Straw says 'no' to gay marriage

Click to follow
Indy Politics

Home Secretary Jack Straw has ruled out a move to recognise homosexual relationships by creating a gay marriage ceremony.

Home Secretary Jack Straw has ruled out a move to recognise homosexual relationships by creating a gay marriage ceremony.

He resisted demands for a "pink bill of rights" with a marriage ceremony at its centre.

"I don't think there's any need," he told GMTV's Sunday Programme.

"I'm a very strong supporter of gay rights and treating people the same regardless of their sexual preference - but marriage has a different purpose.

"Marriage is about a union for the procreation of children, which by definition can only happen between a heterosexual couple. So I see no circumstances in which we would ever bring forward proposals for so-called gay marriages."

He added: "There is a profound difference at one level which is a biological difference between a gay relationship and a heterosexual one."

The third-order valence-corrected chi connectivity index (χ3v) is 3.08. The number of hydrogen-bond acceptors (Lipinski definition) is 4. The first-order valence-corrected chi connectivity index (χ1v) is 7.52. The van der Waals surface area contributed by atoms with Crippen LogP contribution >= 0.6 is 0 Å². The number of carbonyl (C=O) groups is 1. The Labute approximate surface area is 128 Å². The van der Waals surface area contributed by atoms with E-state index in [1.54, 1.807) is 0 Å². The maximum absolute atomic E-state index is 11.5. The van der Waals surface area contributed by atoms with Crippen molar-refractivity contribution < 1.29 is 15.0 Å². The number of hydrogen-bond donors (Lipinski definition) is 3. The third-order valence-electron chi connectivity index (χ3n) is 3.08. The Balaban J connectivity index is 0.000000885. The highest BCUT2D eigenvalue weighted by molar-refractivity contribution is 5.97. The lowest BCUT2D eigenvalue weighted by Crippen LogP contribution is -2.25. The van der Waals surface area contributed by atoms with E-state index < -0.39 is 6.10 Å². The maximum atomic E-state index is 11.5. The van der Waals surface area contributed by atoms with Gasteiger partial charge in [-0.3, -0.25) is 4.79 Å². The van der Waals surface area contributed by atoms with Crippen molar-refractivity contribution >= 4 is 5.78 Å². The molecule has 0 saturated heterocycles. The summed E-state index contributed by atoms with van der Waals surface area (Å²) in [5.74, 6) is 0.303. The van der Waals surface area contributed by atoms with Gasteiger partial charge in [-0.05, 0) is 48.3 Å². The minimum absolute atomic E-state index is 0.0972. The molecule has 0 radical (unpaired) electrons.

Mr Straw was also asked about reports that new human rights legislation could lead to an early release for Moors Murderer Myra Hindley.

He said the highest court in the land - the House of Lords Judiciary Committee - had found he'd acted properly by refusing to free Hindley.

"My anticipation is that there will be people who will try to suggest that this power that is exercised by Home Secretaries ought instead to be exercised by the courts," he added.

"I, as Home Secretary, would strongly resist - and all the advice that I've had so far is that the law here and in Strasbourg is on our side."

He added: "A whole life tariff has been established in respect to Myra Hindley. There are various conditions on the need for that sentence which is the most severe one that we have in our criminal code, to be reviewed from time to time, and that will remain the case."

On the new Human Rights Act, Mr Straw said it doesn't mean "that there is going to be a clap of thunder and everything's going to be different."

He said: "The courts may say that a particular Act is incompatible with the Convention, but that does not mean that the courts overrule Parliament."

He said if the courts found laws incompatible with the new Human Rights Act the Government may want to change the law but they could also disagree with the court meaning the issue will have to go to Strasbourg for a final ruling.

Comments